Q· Have you seen any real changes in the language around policy development in the NHS based on the Sole2Soul intervention of physical activity in a mental health setting?
I have been able to show through patient evaluation that Sole2Soul’s programme can create very positive outcomes. A lot of the patients in mental health services find it very hard, if not impossible, to access the services in the community such as Exercise on Referral or mainstream gyms. Sole2Soul’s programme has enabled patients to take a first step into the world of physical fitness and in some cases, this has lead them to become members of a gym and being able to access community-based services.
These outcomes have certainly supported a positive drive to include more exercise in the services we offer in Camden and Islington NHS Trust, my task now however is to continue gathering evidence and roll out more exercise services for people with mental health conditions across different settings.
Q· You have recently partnered up with Ad-Lib Training. What do you look for in a partnership?
Ad-Lib will be crucial in providing the highest quality training to the people involved in the Sole2Soul programme. We seek to work with organsiations who share the same values and interest in mental health, and Ad-Lib’s empathsis on special populations is hugely important. We are excited to work with Ad-Lib and to build a wider programme to benefit hundreds of people together.
Q· How important is the skills development of the workforce in the delivery of physical activity in a mental health setting?
Ideally people delivering an exercise programme in a mental health setting need to have some experience or training in mental health in order to confidently demonstrate the right qualities to make the programme a success. People need to be incredibly flexible and adaptable to the environment and people they work with, taking a non-judgmental approach and working with the client to create a programme that is rewarding, enjoyable and achievable.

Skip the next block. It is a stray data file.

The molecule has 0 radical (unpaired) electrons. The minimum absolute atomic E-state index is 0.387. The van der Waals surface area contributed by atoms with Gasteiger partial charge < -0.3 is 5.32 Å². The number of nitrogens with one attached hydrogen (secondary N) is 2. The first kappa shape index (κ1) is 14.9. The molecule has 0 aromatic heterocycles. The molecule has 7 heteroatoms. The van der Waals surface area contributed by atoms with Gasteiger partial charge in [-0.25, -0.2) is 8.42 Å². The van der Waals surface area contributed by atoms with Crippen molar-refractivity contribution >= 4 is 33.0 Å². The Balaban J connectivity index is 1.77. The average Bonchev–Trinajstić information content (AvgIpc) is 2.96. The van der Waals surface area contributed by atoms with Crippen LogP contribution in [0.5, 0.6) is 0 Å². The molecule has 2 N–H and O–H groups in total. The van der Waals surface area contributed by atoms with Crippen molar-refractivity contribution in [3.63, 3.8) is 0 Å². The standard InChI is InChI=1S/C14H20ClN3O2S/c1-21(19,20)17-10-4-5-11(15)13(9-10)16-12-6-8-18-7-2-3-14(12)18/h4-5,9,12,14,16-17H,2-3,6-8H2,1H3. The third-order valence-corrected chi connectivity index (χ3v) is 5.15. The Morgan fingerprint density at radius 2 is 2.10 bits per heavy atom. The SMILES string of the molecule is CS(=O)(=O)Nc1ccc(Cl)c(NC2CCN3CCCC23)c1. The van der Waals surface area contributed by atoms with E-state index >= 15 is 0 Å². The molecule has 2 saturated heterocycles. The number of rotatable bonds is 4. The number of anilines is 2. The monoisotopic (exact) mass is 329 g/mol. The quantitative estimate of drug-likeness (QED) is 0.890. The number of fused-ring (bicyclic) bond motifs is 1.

Q· What are your plans for Sole2Soul in the future?
Sole2Soul will be expanding to the south west of England in the next few months, so we are really excited and very busy! As well as continuing to offer one to one personal training to support people’s physical and mental health, Sole2Soul’s vision is to establish community programmes that act as a preventative measure to poor mental wellbeing, and this is where having Ad-Lib to train up skilled practitioners will be part of the development.
Q· Mental Health awareness is all over the media at the minute. Have you seen a difference in the amount of people talking about Mental Health and a change in numbers?
There’s been a big change in the last year, which is really great and something that mental health rightly deserves. However, in certain environments there is obviously still a lot of stigma around the subject, but I hope Sole2Soul and Ad-Lib can try and bridge this gap by offering services to the public and making it normal to bring our physical and mental health together. What we have to remember is that we can all make a difference to someone’s mental health, it is not something we need to have permission to do; we just need to lead by example and accept that it is something we all have.
Q· What is your life mantra to keep you motivated?
“Mia pen ria!” A saying I learnt in Thailand, and something that I lived by. It means “don’t worry, don’t stress, it will be alright”. I also strongly believe that “to lead a positive life you need a positive mind and exercise not only changes your body, it changes your attitude and your mood”. So, if ever in doubt – get outside and get active, it really works!